500 million years of climate history pinned on plate tectonics

Indonesia's Paluweh volcano sits in a region of colliding tectonic plates—perhaps the formula for glacial periods in geologic history.

Enlarge / Indonesia’s
Paluweh volcano sits in a region of colliding tectonic
plates—perhaps the formula for glacial periods in geologic
history. (credit:
Robert Simmon/NASA Earth Observatory
)

Generally speaking, it’s easy enough to make sense of the last
few million years of climate patterns—the world looked much as it
does today, so changes in greenhouse gas concentrations or ocean
circulation can be related to what we see now. But as you go back
farther in time, you can find very different climates and a
rearranged map of continents, and those require more creative
thinking.

For example, the ice age periods in the recent past are not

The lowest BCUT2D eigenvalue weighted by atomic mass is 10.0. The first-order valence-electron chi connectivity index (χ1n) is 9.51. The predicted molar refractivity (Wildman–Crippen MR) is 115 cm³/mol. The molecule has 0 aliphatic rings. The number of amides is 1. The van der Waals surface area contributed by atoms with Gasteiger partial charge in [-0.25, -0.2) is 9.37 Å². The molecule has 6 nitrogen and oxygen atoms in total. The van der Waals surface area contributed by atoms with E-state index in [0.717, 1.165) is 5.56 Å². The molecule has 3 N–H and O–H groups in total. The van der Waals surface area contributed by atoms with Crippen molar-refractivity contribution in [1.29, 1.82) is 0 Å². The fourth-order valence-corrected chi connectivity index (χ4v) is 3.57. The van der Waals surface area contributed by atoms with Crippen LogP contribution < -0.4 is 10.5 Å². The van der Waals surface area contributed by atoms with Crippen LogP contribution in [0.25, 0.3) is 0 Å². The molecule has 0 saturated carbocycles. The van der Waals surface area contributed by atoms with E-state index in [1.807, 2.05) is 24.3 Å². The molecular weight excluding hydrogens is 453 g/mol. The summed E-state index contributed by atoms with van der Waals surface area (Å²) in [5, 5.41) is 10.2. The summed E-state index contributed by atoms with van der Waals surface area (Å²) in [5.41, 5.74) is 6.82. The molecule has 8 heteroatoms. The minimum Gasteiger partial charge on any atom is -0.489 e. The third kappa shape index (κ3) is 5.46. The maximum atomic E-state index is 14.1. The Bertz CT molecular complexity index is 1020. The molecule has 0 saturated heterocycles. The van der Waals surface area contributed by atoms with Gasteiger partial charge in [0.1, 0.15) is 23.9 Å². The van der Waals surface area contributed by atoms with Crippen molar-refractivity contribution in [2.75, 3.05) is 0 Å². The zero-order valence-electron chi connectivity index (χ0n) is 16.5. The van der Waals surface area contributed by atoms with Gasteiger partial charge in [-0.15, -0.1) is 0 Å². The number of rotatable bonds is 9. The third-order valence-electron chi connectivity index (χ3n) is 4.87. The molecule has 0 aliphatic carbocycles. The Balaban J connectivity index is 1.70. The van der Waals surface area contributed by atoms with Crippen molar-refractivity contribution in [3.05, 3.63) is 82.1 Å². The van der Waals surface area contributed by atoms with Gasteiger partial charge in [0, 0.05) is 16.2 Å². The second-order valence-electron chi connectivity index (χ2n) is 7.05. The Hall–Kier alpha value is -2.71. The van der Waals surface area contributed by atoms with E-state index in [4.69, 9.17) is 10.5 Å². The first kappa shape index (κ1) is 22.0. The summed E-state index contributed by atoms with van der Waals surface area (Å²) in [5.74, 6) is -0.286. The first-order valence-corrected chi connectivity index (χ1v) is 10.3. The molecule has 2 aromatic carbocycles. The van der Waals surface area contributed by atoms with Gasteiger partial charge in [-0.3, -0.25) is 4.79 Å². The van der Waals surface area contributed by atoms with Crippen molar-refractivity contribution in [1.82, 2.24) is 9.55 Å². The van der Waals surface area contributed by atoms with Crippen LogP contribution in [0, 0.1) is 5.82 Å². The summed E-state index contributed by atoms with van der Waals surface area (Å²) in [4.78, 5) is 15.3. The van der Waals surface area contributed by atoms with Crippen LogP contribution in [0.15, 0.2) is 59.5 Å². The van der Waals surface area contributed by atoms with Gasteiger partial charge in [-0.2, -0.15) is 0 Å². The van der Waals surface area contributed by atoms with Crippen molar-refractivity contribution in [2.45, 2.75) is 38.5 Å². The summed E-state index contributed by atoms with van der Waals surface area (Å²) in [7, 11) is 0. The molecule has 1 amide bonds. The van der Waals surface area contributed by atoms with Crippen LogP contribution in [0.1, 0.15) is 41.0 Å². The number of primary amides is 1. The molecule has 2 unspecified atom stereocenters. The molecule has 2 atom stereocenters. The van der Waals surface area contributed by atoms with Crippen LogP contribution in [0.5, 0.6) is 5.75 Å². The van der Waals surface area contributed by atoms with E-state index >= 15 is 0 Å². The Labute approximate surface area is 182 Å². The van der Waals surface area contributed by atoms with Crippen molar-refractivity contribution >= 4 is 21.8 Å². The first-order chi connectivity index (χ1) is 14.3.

unique. But most of the last 500 million years have been much
warmer—what has caused the climate to slowly drift toward warmer
or cooler temperatures over millions of years?

Looping

In the grand sweep of Earth history, its climate has remained
within a habitable temperature range—thanks in part to the
moderating influence of feedback loops within the system. The
weathering of silicate minerals in bedrock pulls CO2 out of the
atmosphere, for example. In a warming climate, weathering can speed
up, removing more greenhouse gas and stabilizing temperatures. Cool
the planet and weathering slows, giving greenhouse gases more
chance to accumulate.

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Source: FS – All – Science – News
500 million years of climate history pinned on plate tectonics